• Snot Flickerman
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    156 months ago

    I saw elsewhere someone astutely point out how dangerous this is, legally.

    People use cell phone photo evidence in court cases all the time. Shortly, those may be being called into question as being entirely accurate.

    • @TowardsTheFuture@lemmy.zip
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      46 months ago

      What? All of the photo is real. It’s just taken like 50 frames over a second or two and chosen the best. Since it sees 3 “people” it chooses the best for each “person” which leads to those 3 not being from the exact same, but still close enough.

      I can’t imagine very many photos in evidence being like “well we can see you were holding the knife , actively stabbing toward them and also that they were stabbed to death by the knife, but I mean who knows WHAT could’ve happened in the one second the phone took the picture it stitched together to create this.”

      • @seang96@spgrn.com
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        46 months ago

        Not to mention the phones still store all of the photos it took, so you could reference the original images that produced these composite images. Though I believe backups generally don’t store them all.

      • @nicky7@lemmy.ml
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        6 months ago

        edit: since it wasn’t obvious to readers, this is a hypothetical of a techno-distopian future…

        Imagine taking a selfie only to see an image of you holding a knife. But there are no knives in your hands. Another snap. Same image displays on the screen, but there’s a person of particular importance in the background. You turn your head but are all alone. Nobody is around. You’re starting to freak out. Are you being pranked, maybe your phone has been hacked. Another shutter sound effect and you see an image of yourself over a victim. You frantically open your camera’s gallery, thinking your eyes are fooling you, but the photos are the same. And are sent to the cloud. Deleting isn’t allowed, AI detected felonious imagery. You’ve been reported to multiple agencies. You are alone. There are no knives in your hands.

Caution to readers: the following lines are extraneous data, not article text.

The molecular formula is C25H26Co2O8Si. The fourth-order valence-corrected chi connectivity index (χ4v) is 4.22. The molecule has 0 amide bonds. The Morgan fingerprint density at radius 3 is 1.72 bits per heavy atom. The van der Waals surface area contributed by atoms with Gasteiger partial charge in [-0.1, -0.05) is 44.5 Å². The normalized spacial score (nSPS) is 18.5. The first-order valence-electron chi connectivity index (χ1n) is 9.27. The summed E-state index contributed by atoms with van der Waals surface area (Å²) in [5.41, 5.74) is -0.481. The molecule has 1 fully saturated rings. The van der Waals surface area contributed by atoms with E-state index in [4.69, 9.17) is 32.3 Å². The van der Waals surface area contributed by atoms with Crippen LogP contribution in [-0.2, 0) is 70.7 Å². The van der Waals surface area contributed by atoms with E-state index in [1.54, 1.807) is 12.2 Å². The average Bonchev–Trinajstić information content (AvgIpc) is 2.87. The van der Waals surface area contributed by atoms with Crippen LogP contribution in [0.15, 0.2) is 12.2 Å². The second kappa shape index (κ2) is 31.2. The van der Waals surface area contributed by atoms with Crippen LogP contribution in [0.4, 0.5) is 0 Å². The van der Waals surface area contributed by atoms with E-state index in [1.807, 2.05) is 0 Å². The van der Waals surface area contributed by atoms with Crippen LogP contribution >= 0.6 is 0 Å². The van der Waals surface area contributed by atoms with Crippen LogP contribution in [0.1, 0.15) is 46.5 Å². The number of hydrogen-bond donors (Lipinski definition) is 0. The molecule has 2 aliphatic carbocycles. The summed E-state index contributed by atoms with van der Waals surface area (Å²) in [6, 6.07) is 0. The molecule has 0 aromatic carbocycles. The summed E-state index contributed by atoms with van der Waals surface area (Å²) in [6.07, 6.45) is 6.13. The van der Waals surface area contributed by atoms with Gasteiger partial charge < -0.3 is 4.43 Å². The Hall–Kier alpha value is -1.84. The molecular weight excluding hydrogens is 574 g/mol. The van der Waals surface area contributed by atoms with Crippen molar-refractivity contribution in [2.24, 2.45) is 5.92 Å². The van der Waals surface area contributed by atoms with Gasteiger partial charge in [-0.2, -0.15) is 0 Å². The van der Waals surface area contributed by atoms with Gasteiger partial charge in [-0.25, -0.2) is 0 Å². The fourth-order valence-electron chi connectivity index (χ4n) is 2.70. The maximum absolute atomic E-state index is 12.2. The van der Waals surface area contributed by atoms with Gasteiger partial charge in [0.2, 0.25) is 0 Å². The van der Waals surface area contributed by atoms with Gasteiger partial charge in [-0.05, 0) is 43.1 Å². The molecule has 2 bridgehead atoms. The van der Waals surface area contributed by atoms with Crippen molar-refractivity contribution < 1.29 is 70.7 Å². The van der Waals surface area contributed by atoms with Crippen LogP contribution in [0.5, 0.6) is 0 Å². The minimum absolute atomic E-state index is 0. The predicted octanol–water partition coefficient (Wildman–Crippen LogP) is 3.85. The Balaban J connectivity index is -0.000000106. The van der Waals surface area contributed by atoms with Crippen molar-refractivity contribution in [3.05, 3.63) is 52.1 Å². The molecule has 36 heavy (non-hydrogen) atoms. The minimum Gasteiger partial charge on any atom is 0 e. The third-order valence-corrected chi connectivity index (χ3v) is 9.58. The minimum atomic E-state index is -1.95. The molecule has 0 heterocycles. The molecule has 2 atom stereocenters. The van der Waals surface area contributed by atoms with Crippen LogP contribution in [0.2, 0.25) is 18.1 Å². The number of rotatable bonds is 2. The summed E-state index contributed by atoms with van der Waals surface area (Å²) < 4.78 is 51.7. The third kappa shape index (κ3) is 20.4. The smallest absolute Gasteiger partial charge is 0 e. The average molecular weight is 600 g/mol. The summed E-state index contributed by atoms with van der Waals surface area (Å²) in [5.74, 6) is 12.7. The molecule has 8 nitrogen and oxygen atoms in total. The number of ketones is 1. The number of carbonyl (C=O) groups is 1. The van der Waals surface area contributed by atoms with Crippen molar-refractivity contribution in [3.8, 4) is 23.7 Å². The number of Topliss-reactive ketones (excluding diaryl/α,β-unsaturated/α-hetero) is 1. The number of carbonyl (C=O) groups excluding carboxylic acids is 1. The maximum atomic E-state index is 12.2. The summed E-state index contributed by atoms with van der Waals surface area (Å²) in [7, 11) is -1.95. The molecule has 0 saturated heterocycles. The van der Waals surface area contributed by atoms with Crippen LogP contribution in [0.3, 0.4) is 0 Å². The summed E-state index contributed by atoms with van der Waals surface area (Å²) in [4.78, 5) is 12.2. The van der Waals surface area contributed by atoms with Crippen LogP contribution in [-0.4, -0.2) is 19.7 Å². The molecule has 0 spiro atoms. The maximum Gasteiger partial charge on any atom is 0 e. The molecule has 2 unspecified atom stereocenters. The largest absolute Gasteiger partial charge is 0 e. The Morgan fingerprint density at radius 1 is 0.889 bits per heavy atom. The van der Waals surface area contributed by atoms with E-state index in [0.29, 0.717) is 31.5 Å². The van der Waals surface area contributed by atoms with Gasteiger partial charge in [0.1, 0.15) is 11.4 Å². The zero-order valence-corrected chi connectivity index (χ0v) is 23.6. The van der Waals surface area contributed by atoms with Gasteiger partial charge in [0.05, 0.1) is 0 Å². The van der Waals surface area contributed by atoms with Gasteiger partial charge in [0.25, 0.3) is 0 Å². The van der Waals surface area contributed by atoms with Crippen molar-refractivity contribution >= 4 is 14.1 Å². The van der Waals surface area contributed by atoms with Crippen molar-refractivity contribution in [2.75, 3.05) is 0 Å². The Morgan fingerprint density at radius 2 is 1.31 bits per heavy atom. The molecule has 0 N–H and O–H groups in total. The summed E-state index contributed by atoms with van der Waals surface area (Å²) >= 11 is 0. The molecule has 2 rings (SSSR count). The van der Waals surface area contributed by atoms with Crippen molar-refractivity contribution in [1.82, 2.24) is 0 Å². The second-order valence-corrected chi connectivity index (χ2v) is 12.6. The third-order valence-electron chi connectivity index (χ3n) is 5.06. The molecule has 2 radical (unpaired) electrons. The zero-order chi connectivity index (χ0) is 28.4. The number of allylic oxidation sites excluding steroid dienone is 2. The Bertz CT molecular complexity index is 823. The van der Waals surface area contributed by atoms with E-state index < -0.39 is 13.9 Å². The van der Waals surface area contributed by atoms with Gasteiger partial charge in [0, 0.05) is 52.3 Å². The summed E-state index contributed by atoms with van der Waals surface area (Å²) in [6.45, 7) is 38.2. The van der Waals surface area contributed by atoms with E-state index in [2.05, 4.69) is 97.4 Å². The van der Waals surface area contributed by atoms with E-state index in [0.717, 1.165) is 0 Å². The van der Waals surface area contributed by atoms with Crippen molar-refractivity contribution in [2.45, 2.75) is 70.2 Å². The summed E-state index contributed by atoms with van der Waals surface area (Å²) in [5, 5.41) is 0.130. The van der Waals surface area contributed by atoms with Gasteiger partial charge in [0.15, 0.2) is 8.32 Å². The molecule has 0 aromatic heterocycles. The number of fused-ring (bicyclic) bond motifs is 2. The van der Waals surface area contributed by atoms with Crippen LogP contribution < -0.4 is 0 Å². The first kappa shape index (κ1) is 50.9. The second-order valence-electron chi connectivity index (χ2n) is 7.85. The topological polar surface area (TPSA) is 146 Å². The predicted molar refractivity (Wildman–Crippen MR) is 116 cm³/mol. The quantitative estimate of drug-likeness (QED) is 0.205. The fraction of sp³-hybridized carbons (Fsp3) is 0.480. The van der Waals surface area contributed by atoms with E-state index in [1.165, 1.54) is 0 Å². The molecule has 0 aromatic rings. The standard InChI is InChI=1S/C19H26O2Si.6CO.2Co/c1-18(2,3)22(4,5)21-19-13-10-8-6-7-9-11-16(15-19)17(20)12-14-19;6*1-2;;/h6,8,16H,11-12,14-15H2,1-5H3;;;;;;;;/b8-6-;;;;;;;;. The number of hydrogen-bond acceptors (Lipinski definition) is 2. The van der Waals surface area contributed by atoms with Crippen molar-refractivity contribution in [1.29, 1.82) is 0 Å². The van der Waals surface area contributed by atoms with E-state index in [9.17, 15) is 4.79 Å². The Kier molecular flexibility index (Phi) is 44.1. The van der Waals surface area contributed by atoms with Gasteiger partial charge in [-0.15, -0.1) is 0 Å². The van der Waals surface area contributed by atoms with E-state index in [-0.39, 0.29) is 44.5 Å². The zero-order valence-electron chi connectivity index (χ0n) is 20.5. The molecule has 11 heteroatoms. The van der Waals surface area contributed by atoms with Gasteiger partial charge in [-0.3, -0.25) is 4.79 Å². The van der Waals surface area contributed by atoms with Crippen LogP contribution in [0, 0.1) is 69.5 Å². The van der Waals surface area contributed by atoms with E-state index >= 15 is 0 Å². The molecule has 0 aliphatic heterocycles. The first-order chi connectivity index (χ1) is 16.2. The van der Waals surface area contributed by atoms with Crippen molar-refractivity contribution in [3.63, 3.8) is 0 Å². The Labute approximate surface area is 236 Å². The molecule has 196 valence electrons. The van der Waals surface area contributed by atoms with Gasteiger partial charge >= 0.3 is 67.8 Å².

• @TowardsTheFuture@lemmy.zip
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          26 months ago

          What? Again, the images are real. They just take 50 shots and use the best frame and thus movement can happen in between. They’re not using AI to make it into what they think the image should be. They’re just stitching together a bunch of frames taken from basically the same time (1-2 seconds) into one picture.

          • @nicky7@lemmy.ml
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            6 months ago

            I was taking the comment thread (about how dangerous this could be in photographic evidence) a step further by imagining a hypothetical techno-distopian future where corporate controlled AI alters photos to make them look better, but in reality, it creates a back door where incriminating evidence can be created.

  • @skip0110@lemm.ee
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    16 months ago

    Does this even meet the definition of a camera? This is not a projection of a scene that ever existed.